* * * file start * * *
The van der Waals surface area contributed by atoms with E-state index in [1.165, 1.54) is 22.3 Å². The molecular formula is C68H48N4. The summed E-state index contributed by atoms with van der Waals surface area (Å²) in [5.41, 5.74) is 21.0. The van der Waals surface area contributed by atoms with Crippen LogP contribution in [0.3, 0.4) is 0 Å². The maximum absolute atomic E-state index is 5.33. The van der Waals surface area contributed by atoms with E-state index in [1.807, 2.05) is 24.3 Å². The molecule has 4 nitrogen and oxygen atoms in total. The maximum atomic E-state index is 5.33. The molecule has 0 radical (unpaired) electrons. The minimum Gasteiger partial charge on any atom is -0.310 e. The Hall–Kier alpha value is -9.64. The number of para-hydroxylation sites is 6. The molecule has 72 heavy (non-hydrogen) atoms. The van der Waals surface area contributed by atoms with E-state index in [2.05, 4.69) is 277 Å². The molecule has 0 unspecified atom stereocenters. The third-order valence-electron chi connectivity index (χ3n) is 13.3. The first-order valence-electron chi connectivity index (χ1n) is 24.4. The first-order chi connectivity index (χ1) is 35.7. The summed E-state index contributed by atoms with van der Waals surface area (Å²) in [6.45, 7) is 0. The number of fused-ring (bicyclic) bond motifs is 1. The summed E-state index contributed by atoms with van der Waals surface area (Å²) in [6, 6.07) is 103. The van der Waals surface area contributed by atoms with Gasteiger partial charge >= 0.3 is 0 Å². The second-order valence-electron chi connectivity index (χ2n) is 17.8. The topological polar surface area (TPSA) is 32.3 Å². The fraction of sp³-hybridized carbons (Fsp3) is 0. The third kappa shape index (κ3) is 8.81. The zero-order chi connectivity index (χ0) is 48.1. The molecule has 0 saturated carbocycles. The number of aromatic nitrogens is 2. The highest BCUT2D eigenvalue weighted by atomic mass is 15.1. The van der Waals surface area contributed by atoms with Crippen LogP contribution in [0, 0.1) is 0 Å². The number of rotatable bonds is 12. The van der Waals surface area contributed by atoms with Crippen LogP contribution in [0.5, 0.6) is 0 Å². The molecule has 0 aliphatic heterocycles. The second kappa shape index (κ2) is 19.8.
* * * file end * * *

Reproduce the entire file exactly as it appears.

The van der Waals surface area contributed by atoms with E-state index in [1.165, 1.54) is 22.3 Å². The molecular formula is C68H48N4. The summed E-state index contributed by atoms with van der Waals surface area (Å²) in [5.41, 5.74) is 21.0. The van der Waals surface area contributed by atoms with Crippen LogP contribution in [0.3, 0.4) is 0 Å². The maximum absolute atomic E-state index is 5.33. The van der Waals surface area contributed by atoms with E-state index in [1.807, 2.05) is 24.3 Å². The molecule has 4 nitrogen and oxygen atoms in total. The maximum atomic E-state index is 5.33. The molecule has 0 radical (unpaired) electrons. The minimum Gasteiger partial charge on any atom is -0.310 e. The Hall–Kier alpha value is -9.64. The number of para-hydroxylation sites is 6. The molecule has 72 heavy (non-hydrogen) atoms. The van der Waals surface area contributed by atoms with E-state index in [2.05, 4.69) is 277 Å². The molecule has 0 unspecified atom stereocenters. The third-order valence-electron chi connectivity index (χ3n) is 13.3. The first-order valence-electron chi connectivity index (χ1n) is 24.4. The first-order chi connectivity index (χ1) is 35.7. The summed E-state index contributed by atoms with van der Waals surface area (Å²) in [6.45, 7) is 0. The number of fused-ring (bicyclic) bond motifs is 1. The summed E-state index contributed by atoms with van der Waals surface area (Å²) in [6, 6.07) is 103. The van der Waals surface area contributed by atoms with Gasteiger partial charge >= 0.3 is 0 Å². The second-order valence-electron chi connectivity index (χ2n) is 17.8. The topological polar surface area (TPSA) is 32.3 Å². The fraction of sp³-hybridized carbons (Fsp3) is 0. The third kappa shape index (κ3) is 8.81. The zero-order chi connectivity index (χ0) is 48.1. The molecule has 0 saturated carbocycles. The number of aromatic nitrogens is 2. The highest BCUT2D eigenvalue weighted by atomic mass is 15.1. The van der Waals surface area contributed by atoms with Crippen LogP contribution in [0, 0.1) is 0 Å². The number of rotatable bonds is 12. The van der Waals surface area contributed by atoms with Crippen LogP contribution in [0.5, 0.6) is 0 Å². The molecule has 0 aliphatic heterocycles. The second kappa shape index (κ2) is 19.8.